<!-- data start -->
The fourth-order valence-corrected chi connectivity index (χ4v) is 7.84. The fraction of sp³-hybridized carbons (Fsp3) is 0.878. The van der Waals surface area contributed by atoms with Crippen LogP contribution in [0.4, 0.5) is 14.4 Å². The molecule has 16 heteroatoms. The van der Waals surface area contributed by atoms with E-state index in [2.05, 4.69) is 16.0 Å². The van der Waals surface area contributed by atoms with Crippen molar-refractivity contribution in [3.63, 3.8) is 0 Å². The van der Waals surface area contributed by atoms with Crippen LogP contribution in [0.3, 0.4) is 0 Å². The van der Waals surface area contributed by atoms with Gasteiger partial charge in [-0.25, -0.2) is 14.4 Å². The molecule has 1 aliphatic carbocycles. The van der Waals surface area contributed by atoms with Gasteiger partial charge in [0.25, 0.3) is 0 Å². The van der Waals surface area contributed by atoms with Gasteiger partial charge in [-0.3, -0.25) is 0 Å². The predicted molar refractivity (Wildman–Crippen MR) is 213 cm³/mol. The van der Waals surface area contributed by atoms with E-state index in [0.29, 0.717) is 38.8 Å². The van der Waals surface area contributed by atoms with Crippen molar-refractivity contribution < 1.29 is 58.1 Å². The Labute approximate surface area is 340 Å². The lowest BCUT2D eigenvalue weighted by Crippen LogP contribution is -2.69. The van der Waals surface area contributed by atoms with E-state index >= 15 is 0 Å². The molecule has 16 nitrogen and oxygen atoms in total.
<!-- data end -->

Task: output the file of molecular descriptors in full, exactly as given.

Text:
The fourth-order valence-corrected chi connectivity index (χ4v) is 7.84. The fraction of sp³-hybridized carbons (Fsp3) is 0.878. The van der Waals surface area contributed by atoms with Crippen LogP contribution in [0.4, 0.5) is 14.4 Å². The molecule has 16 heteroatoms. The van der Waals surface area contributed by atoms with E-state index in [2.05, 4.69) is 16.0 Å². The van der Waals surface area contributed by atoms with Crippen molar-refractivity contribution in [3.63, 3.8) is 0 Å². The van der Waals surface area contributed by atoms with Crippen LogP contribution in [0.3, 0.4) is 0 Å². The van der Waals surface area contributed by atoms with Gasteiger partial charge in [-0.25, -0.2) is 14.4 Å². The molecule has 1 aliphatic carbocycles. The van der Waals surface area contributed by atoms with Gasteiger partial charge in [0.25, 0.3) is 0 Å². The van der Waals surface area contributed by atoms with Gasteiger partial charge in [-0.3, -0.25) is 0 Å². The predicted molar refractivity (Wildman–Crippen MR) is 213 cm³/mol. The van der Waals surface area contributed by atoms with E-state index in [0.29, 0.717) is 38.8 Å². The van der Waals surface area contributed by atoms with Crippen molar-refractivity contribution < 1.29 is 58.1 Å². The Labute approximate surface area is 340 Å². The lowest BCUT2D eigenvalue weighted by Crippen LogP contribution is -2.69. The van der Waals surface area contributed by atoms with E-state index >= 15 is 0 Å². The molecule has 16 nitrogen and oxygen atoms in total.